Tim Floyd’s Rollercoaster Ride at USC

Posted by rtmsf on April 12th, 2009

It’s gearing up as another interesting offseason for Tim Floyd at USC.  For the second consecutive year, with the news that Demar DeRozan, Daniel Hackett and Taj Gibson are going pro, he’ll be losing a significant portion of his team to NBA early entry after another relatively disappointing campaign.  (note: we’re sorry, but if you lose potentially five draft picks in two seasons and win only one NCAA Tournament game in that period, that’s really disappointing).  And guess what, probable one-and-doner Renardo Sidney is set to arrive on campus in 2009-10, further contributing to the problem that Floyd annually faces: it’s great to have NBA-level talent every season, but he doesn’t have enough ‘program guys’ who stick around for 3-4 years and provide consistency within the USC program.


An interesting analogy is John Calipari at Memphis.  When Calipari returned to college coaching at Memphis in 2000, there was a common presumption that he would do very well immediately.  The truth, however, is that it took Calipari five years at Memphis before he really got rolling – his first half-decade with the Tigers resulted in 2 NCAA appearances and only one NCAA win.  Remember the Dajuan Wagner, Antonio Burks and early Rodney Carney teams?  Yeah, we don’t really either.  It was only after he had built up enough depth of talent to sustain annual high draft pick losses and still win 30 games the next season did Memphis become a brand name again.

Floyd has struggled in his four seasons at USC to put together a team that looks largely like its predecessor, which is really the only way to consistently perform at an elite level.  The last three champions (UNC, Kansas, Florida) were essentially the same teams as the year prior, and that’s basically true of many of the F4 teams as well (with a piece here or there added).  Floyd’s problem is exacerbated by his tendency to utilize a short bench, as he typically plays only 7-8 guys throughout the season, so when he ends up losing a couple or three key players he’s left with depending on star freshmen to lead his team the next year (e.g., Sidney and star wing Noel Johnson in 2009-10).

Floyd would do well to continue recruiting elite players who are likely one-and-dones, but he should also try to get a few more of the three- and four-year players that will provide a backbone of consistency for his program.  Otherwise, the annual postseason rollercoaster of incoming/outgoing talent that USC basketball currently finds itself on won’t end anytime soon.  Of course, this all may be for naught if the NCAA continues snooping around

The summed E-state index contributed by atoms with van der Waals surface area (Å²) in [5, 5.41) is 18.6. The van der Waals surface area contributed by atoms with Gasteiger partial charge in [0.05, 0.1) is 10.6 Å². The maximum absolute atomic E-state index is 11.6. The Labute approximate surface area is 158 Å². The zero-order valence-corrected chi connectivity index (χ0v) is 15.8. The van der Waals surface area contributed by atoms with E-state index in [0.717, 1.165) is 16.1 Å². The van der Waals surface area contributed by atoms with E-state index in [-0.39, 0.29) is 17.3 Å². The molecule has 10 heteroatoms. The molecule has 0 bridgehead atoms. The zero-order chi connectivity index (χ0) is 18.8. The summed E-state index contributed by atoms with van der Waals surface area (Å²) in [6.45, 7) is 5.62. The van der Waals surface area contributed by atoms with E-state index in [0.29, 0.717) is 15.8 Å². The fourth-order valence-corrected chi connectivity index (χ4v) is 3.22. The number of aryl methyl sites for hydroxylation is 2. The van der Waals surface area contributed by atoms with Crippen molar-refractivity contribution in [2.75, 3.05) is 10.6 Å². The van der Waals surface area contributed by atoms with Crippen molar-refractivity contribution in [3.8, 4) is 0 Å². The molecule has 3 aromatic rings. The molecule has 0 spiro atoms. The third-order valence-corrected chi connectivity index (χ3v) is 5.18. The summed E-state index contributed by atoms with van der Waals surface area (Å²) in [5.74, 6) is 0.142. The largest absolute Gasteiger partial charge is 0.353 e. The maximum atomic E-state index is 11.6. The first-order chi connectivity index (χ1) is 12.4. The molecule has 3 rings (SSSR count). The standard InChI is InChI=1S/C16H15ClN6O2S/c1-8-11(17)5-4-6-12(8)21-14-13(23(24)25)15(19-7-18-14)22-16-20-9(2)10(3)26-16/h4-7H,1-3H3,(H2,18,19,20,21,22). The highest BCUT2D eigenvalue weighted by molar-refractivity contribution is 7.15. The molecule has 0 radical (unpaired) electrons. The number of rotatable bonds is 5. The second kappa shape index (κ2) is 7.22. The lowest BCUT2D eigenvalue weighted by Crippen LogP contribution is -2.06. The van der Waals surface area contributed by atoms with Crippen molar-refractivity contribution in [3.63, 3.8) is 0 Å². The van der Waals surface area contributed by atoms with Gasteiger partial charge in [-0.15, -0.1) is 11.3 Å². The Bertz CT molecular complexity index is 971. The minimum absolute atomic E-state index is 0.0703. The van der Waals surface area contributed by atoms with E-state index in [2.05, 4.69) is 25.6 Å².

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NBA Predraft Camp Thoughts

Posted by rtmsf on June 5th, 2007

Thanks to the guys over at draftexpress.com, we’re just getting our first look at some of the height/weight and athletic numbers coming out of the NBA Predraft Camp last weekend in Orlando. We don’t put a lot of stock in drafting players based on these measurements – after all, if a guy can play, he can play (tip of the hat to Jonathan Givony for making this very point perfectly on draftexpress.com) – but it’s always fun to see who wins for the “incredible shrinking” award (aka the Lonny Baxter Trophy) as well as who appears to be the top athletes coming out of college this year. Note we said “appears.”


The Logo and MJ discussing the talent in Orlando

Why wasn’t Maryland better this year?

Guard D.J. Strawberry was rated the top overall athlete this year, and Ekene Ibekwe had some of the most eye-popping big man numbers, featuring a 7’6 foot wingspan and a thirty-nine inch veritical leap. This is yet another example of superior basketball skills and IQ (see: Florida Gators) trumping a stable of athletes. Either that, or Gary Williams was too busy resting on his laurels to teach these kids anything the last four years.

Durant needs to beef up

We realize he’s only eighteen and he can score on just about anyone already… but zero bench presses of 185 lbs. is pathetic. That stat, combined with his surprising lack of speed and agility in the drills, may suggest that he’ll face long obstacles in becoming a solid two-way player in the long run. He’s also going to take a beating on drives into the paint the next few years unless he commits himself to a weight training program to improve his strength.